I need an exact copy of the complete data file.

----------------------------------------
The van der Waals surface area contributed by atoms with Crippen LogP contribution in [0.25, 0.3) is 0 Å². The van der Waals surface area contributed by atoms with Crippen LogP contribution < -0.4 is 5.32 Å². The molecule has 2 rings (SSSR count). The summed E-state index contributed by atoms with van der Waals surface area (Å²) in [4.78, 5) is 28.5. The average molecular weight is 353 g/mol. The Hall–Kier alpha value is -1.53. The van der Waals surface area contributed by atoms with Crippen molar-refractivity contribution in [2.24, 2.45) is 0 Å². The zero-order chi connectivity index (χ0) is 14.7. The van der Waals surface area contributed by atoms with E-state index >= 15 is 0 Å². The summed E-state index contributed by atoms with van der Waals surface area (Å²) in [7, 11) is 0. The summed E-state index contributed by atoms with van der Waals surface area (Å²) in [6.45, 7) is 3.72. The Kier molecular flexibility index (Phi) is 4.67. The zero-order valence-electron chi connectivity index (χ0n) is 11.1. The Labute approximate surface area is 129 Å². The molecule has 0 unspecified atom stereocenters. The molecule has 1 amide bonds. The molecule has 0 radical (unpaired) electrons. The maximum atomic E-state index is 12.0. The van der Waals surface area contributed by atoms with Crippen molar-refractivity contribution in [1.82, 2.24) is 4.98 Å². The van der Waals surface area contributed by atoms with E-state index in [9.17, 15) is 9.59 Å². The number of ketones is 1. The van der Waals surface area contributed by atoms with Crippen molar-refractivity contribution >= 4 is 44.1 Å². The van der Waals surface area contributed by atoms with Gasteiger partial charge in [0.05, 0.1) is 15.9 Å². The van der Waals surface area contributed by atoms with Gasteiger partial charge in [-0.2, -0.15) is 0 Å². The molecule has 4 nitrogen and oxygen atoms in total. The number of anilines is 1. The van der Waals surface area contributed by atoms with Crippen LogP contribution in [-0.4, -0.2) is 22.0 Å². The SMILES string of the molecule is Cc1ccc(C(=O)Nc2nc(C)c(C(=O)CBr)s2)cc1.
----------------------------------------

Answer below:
The van der Waals surface area contributed by atoms with Crippen LogP contribution in [0.25, 0.3) is 0 Å². The van der Waals surface area contributed by atoms with Crippen LogP contribution < -0.4 is 5.32 Å². The molecule has 2 rings (SSSR count). The summed E-state index contributed by atoms with van der Waals surface area (Å²) in [4.78, 5) is 28.5. The average molecular weight is 353 g/mol. The Hall–Kier alpha value is -1.53. The van der Waals surface area contributed by atoms with Crippen molar-refractivity contribution in [2.24, 2.45) is 0 Å². The zero-order chi connectivity index (χ0) is 14.7. The van der Waals surface area contributed by atoms with E-state index >= 15 is 0 Å². The summed E-state index contributed by atoms with van der Waals surface area (Å²) in [7, 11) is 0. The summed E-state index contributed by atoms with van der Waals surface area (Å²) in [6.45, 7) is 3.72. The Kier molecular flexibility index (Phi) is 4.67. The zero-order valence-electron chi connectivity index (χ0n) is 11.1. The Labute approximate surface area is 129 Å². The molecule has 0 unspecified atom stereocenters. The molecule has 1 amide bonds. The molecule has 0 radical (unpaired) electrons. The maximum atomic E-state index is 12.0. The van der Waals surface area contributed by atoms with Crippen molar-refractivity contribution in [1.82, 2.24) is 4.98 Å². The van der Waals surface area contributed by atoms with E-state index in [9.17, 15) is 9.59 Å². The number of ketones is 1. The van der Waals surface area contributed by atoms with Crippen molar-refractivity contribution >= 4 is 44.1 Å². The van der Waals surface area contributed by atoms with Gasteiger partial charge in [0.05, 0.1) is 15.9 Å². The van der Waals surface area contributed by atoms with Gasteiger partial charge in [-0.2, -0.15) is 0 Å². The molecule has 4 nitrogen and oxygen atoms in total. The number of anilines is 1. The van der Waals surface area contributed by atoms with Crippen LogP contribution in [-0.4, -0.2) is 22.0 Å². The SMILES string of the molecule is Cc1ccc(C(=O)Nc2nc(C)c(C(=O)CBr)s2)cc1.